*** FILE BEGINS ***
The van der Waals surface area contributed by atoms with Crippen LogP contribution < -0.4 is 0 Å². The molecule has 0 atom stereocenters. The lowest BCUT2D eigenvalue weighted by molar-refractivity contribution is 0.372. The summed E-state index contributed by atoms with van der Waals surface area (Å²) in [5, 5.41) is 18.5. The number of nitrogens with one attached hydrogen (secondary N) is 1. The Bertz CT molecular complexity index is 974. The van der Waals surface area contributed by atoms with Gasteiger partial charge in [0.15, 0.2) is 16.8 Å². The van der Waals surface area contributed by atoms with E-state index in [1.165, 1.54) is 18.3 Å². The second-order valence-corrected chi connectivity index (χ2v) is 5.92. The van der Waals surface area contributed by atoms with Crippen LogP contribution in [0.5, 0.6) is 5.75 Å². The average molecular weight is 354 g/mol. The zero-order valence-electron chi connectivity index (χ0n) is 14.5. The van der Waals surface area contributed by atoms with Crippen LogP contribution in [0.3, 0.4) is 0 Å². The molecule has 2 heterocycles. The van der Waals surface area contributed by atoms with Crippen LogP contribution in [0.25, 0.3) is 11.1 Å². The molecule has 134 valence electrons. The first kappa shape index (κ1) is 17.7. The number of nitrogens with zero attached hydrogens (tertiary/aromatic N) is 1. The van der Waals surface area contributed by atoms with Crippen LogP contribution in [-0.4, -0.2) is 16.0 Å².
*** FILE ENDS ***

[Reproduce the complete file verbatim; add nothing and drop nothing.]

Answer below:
The van der Waals surface area contributed by atoms with Crippen LogP contribution < -0.4 is 0 Å². The molecule has 0 atom stereocenters. The lowest BCUT2D eigenvalue weighted by molar-refractivity contribution is 0.372. The summed E-state index contributed by atoms with van der Waals surface area (Å²) in [5, 5.41) is 18.5. The number of nitrogens with one attached hydrogen (secondary N) is 1. The Bertz CT molecular complexity index is 974. The van der Waals surface area contributed by atoms with Gasteiger partial charge in [0.15, 0.2) is 16.8 Å². The van der Waals surface area contributed by atoms with E-state index in [1.165, 1.54) is 18.3 Å². The second-order valence-corrected chi connectivity index (χ2v) is 5.92. The van der Waals surface area contributed by atoms with Crippen LogP contribution in [0.5, 0.6) is 5.75 Å². The average molecular weight is 354 g/mol. The zero-order valence-electron chi connectivity index (χ0n) is 14.5. The van der Waals surface area contributed by atoms with Crippen LogP contribution in [0.3, 0.4) is 0 Å². The molecule has 2 heterocycles. The van der Waals surface area contributed by atoms with Crippen LogP contribution in [0.25, 0.3) is 11.1 Å². The molecule has 134 valence electrons. The first kappa shape index (κ1) is 17.7. The number of nitrogens with zero attached hydrogens (tertiary/aromatic N) is 1. The van der Waals surface area contributed by atoms with Crippen LogP contribution in [-0.4, -0.2) is 16.0 Å².